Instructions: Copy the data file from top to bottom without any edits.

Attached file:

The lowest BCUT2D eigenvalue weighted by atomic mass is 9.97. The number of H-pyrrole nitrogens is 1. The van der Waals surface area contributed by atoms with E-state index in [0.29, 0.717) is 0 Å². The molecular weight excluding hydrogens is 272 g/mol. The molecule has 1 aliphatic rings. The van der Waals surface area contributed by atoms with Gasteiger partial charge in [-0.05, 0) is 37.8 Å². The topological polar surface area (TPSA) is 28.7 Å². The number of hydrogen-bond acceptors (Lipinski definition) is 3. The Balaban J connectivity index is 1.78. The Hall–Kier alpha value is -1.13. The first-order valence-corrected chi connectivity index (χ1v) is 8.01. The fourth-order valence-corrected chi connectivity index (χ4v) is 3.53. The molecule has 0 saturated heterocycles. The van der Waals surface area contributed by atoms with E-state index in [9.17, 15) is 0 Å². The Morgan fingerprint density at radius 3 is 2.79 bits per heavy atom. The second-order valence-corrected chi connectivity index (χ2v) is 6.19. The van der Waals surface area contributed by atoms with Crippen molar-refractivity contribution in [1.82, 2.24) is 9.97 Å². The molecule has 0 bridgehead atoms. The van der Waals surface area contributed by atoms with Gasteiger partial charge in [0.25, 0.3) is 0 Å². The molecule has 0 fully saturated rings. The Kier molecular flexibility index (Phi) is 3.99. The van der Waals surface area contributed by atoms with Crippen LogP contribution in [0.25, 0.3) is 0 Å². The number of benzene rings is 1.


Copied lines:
The lowest BCUT2D eigenvalue weighted by atomic mass is 9.97. The number of H-pyrrole nitrogens is 1. The van der Waals surface area contributed by atoms with E-state index in [0.29, 0.717) is 0 Å². The molecular weight excluding hydrogens is 272 g/mol. The molecule has 1 aliphatic rings. The van der Waals surface area contributed by atoms with Gasteiger partial charge in [-0.05, 0) is 37.8 Å². The topological polar surface area (TPSA) is 28.7 Å². The number of hydrogen-bond acceptors (Lipinski definition) is 3. The Balaban J connectivity index is 1.78. The Hall–Kier alpha value is -1.13. The first-order valence-corrected chi connectivity index (χ1v) is 8.01. The fourth-order valence-corrected chi connectivity index (χ4v) is 3.53. The molecule has 0 saturated heterocycles. The van der Waals surface area contributed by atoms with E-state index in [9.17, 15) is 0 Å². The Morgan fingerprint density at radius 3 is 2.79 bits per heavy atom. The second-order valence-corrected chi connectivity index (χ2v) is 6.19. The van der Waals surface area contributed by atoms with Crippen molar-refractivity contribution in [1.82, 2.24) is 9.97 Å². The molecule has 0 bridgehead atoms. The van der Waals surface area contributed by atoms with Gasteiger partial charge in [0.25, 0.3) is 0 Å². The molecule has 0 fully saturated rings. The Kier molecular flexibility index (Phi) is 3.99. The van der Waals surface area contributed by atoms with Crippen LogP contribution in [0.25, 0.3) is 0 Å². The number of benzene rings is 1.